In memoriam: Hanan Porat, an extremist by any other name

Late Wednesday night, after I finished devouring the Steve Jobs obituary on the New York Times website, my eye happened to catch the headline for another of the day’s death reports: “Hanan Porat, Jewish Settlement Leader, Dies at 67.” (Actually, my eye didn’t so much catch the headline as was forced toward it by the Times’s “Recommended for You” list, which has apparently pegged me as member of the all-things-Israel demographic, which is a whole other story … sort of.)

My first reaction was disgust followed by a strong desire to register my protest by refusing to read. What was the Times doing running an obituary of a settlement leader, a founder of the extremist movement responsible for gobbling up dunam upon dunam of Palestinian land, for dispossession, violence, apartheid, and an ultra-nationalism so toxic it approaches fascism? If a leader of Hamas died, would the Times eulogize him too? It goes without saying that it would never grant precious death-page real estate to a human rights leader like Michel Warshawski or Raji Sourani.

But then curiosity got the better of me and I clicked on the link which brought me, in a matter of seconds, to a 574-word Ethan-Bronner special capped by a photograph of a young and dashing Porat. Based on Bronner’s homage, which is written in a tone that can only really be described as sympathetic-masquerading-as-neutral, here is what I learned:

* Hanan Porat was hot! “[I]n his prime, in the 1970s and ’80s, when the Israeli right began its political ascent, he was a fiery advocate of hard-line Zionism, cutting a handsome figure with a mane of thick dark hair topped by a knitted yarmulke,” Bronner writers. And indeed, the man in the photograph, the one riding high above the shoulders of dozens of men, pants tight, plaid shirt loose, arms spread in ecstasy, looks like a 1970s god, a real-life Berger — so much so that even now I can’t help but wonder: could a guy that good looking really be that bad?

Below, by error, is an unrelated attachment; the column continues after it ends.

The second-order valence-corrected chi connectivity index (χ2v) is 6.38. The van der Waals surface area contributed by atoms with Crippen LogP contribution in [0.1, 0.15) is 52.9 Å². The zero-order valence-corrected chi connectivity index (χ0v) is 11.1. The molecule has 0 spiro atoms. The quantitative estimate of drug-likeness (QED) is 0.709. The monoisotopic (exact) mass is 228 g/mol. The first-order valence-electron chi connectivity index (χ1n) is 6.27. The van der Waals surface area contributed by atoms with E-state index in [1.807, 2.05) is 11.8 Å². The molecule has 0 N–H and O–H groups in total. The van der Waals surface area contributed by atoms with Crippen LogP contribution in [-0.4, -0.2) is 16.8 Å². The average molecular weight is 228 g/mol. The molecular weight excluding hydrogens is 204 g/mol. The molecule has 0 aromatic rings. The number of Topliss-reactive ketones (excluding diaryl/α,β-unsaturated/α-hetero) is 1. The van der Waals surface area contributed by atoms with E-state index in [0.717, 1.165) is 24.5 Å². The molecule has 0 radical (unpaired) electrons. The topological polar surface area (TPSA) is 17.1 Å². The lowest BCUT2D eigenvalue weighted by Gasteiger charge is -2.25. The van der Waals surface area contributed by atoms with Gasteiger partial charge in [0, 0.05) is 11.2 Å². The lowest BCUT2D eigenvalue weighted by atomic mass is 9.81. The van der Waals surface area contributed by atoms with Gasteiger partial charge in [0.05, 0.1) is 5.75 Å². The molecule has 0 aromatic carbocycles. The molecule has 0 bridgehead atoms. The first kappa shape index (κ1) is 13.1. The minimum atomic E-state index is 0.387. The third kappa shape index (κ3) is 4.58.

* Porat “establish[ed] Jewish communities in the occupied West Bank and Gaza Strip.”  Well, gosh, I like communities, communities are good, doesn’t everyone want more communities in this atomized, go-it-alone world? In fact, I was part of a community once, during a semester I spent at an enviro-wilderness high school in Maine. It was cool. We quoted Thoreau and Whitman and kept a communal journal and shared food and clothes and secrets and had really intense, deep friendships.

* Porat “helped turn Israel’s religious settler movement into a powerful force” through the establishment of the aforementioned communities. Hm, a powerful force — oh I get it, like Adele 0r Hank Greenberg or women!

* Benjamin Netanyahu, who is the only outside source quoted in the article (and gets quoted twice), really liked Porat, and Porat really liked the Land of Israel: “Prime Minister Benjamin Netanyahu said Mr. Porat had ‘dedicated his life to building up the land of Israel, and to educating generations of students about religious Zionism and loving the land of Israel and the Jewish people.’” Wow, what a warm and generous-sounding guy, so full of love and altruism. A true mensch!

* Porat was a” fervent advocate of Jewish power across the biblical land of Israel.” How romantic, the biblical land of Israel. Good thing he wasn’t advocating Jewish power across the contemporary land of Palestine.

* Porat helped found Gush Emunim, “which means ‘the bloc of the faithful.’” Well, that doesn’t sound that bad, does it? Sure, “gush” is an unfortunate word (rhymes with tush and mush and whatnot), but “bloc of the faithful” sounds pretty innocuous.